Wednesday, May 25, 2016
Visual Impairment, Blindness Cases in U.S. Expected to Double by 2050
Researchers at NIH have suggested that there is a need for increased screening and interventions to identify and address treatable causes of vision loss.
Friday, May 20, 2016
Drug Might Help Treat Sepsis
A DNA enzyme called Top1 plays a key role in turning on genes that cause inflammation in mouse and human cells in response to pathogens. A drug blocking this enzyme rescued mice from lethal inflammatory responses, suggesting a potential treatment for sepsis.
Wednesday, May 18, 2016
Scientific News
Platelets are the Pathfinders for Leukocyte Extravasation During Inflammation
Findings from the study could help in the prevention and treatment of inflammatory pathologies.
ASMS 2016: Targeting Mass Spectrometry Tools for the Masses
The expanding application range of MS in life sciences, food, energy, and health sciences research was highlighted at this year's ASMS meeting in San Antonio, Texas.
Benchtop Automation Trends
Gain a better understanding of current interest in and future deployment of benchtop automated systems.
Manufactured Stem Cells to Advance Clinical Research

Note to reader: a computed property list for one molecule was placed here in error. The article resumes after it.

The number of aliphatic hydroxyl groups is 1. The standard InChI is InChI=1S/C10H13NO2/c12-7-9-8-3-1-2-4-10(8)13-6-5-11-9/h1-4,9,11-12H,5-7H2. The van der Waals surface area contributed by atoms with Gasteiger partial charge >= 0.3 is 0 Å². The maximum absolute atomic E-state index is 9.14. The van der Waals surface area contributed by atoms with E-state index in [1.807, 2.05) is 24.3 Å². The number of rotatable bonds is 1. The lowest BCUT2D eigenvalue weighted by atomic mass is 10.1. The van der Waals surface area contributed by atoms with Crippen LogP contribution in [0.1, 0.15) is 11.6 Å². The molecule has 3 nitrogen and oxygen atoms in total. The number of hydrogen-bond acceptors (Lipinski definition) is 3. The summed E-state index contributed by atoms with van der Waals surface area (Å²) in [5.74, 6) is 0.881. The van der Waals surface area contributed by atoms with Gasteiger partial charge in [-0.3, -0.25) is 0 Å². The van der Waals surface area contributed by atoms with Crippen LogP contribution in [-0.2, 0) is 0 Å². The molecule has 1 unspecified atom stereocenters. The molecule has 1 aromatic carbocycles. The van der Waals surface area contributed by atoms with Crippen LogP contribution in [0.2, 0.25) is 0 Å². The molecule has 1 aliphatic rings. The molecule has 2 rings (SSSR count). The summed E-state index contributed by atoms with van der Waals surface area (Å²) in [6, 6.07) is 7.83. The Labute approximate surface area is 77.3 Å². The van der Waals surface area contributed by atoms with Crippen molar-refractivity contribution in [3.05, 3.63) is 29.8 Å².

Clinical-grade cell line will enable development of new therapies and accelerate early-stage clinical research.
Dengue Virus Exposure May Amplify Zika Infection
Researchers at Imperial College London have found that the previous exposure to the dengue virus may increase the potency of Zika infection.
Gender Determination in Forensic Investigations
This study investigated the effectiveness of lip print analysis as a tool in gender determination.
Identifying Novel Types of Forensic Markers in Degraded DNA
Scientists have tried to verify the nucleosome protection hypothesis by discovering STRs within nucleosome core regions, using whole genome sequencing.
Proteins in Blood of Heart Disease Patients May Predict Adverse Events
Nine-protein test shown superior to conventional assessments of risk.
Higher Frequency of Huntington's Disease Mutations Discovered
University of Aberdeen study shows that the gene change that causes Huntington's disease is much more common than previously thought.
Starving Stem Cells May Enable Scientists To Build Better Blood Vessels
Researchers from the University of Illinois at Chicago College of Medicine have uncovered how changes in metabolism of human embryonic stem cells help coax them to mature into specific cell types — and may improve their function in engineered organs or tissues.
Scroll Up
Scroll Down
Skyscraper Banner

Skyscraper Banner
Go to LabTube
Go to eposters
 
Access to the latest scientific news
Exclusive articles
Upload and share your posters on ePosters
Latest presentations and webinars
View a library of 1,800+ scientific and medical posters
3,200+ scientific and medical posters
A library of 2,500+ scientific videos on LabTube
4,600+ scientific videos
Close
Premium CrownJOIN TECHNOLOGY NETWORKS PREMIUM FOR FREE!